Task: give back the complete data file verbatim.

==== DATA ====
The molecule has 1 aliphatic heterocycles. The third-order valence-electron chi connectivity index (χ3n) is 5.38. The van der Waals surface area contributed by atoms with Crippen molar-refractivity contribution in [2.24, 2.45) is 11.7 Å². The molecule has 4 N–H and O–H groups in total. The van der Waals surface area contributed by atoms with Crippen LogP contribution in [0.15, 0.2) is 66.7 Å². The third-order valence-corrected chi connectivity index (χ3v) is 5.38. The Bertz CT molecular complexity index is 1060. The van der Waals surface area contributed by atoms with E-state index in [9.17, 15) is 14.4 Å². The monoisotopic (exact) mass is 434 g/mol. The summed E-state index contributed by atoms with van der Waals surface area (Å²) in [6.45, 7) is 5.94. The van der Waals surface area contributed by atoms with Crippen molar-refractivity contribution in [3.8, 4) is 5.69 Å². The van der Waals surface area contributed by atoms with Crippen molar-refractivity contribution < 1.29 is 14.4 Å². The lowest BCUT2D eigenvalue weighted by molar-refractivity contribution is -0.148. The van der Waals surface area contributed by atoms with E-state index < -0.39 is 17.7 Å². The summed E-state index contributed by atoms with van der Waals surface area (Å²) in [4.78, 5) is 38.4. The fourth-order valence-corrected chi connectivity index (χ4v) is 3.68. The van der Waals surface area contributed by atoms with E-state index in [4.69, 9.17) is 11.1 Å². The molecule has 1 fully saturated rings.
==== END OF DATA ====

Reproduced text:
The molecule has 1 aliphatic heterocycles. The third-order valence-electron chi connectivity index (χ3n) is 5.38. The van der Waals surface area contributed by atoms with Crippen molar-refractivity contribution in [2.24, 2.45) is 11.7 Å². The molecule has 4 N–H and O–H groups in total. The van der Waals surface area contributed by atoms with Crippen LogP contribution in [0.15, 0.2) is 66.7 Å². The third-order valence-corrected chi connectivity index (χ3v) is 5.38. The Bertz CT molecular complexity index is 1060. The van der Waals surface area contributed by atoms with E-state index in [9.17, 15) is 14.4 Å². The monoisotopic (exact) mass is 434 g/mol. The summed E-state index contributed by atoms with van der Waals surface area (Å²) in [6.45, 7) is 5.94. The van der Waals surface area contributed by atoms with Crippen molar-refractivity contribution in [3.8, 4) is 5.69 Å². The van der Waals surface area contributed by atoms with Crippen molar-refractivity contribution < 1.29 is 14.4 Å². The lowest BCUT2D eigenvalue weighted by molar-refractivity contribution is -0.148. The van der Waals surface area contributed by atoms with E-state index < -0.39 is 17.7 Å². The summed E-state index contributed by atoms with van der Waals surface area (Å²) in [4.78, 5) is 38.4. The fourth-order valence-corrected chi connectivity index (χ4v) is 3.68. The van der Waals surface area contributed by atoms with E-state index in [4.69, 9.17) is 11.1 Å². The molecule has 1 fully saturated rings.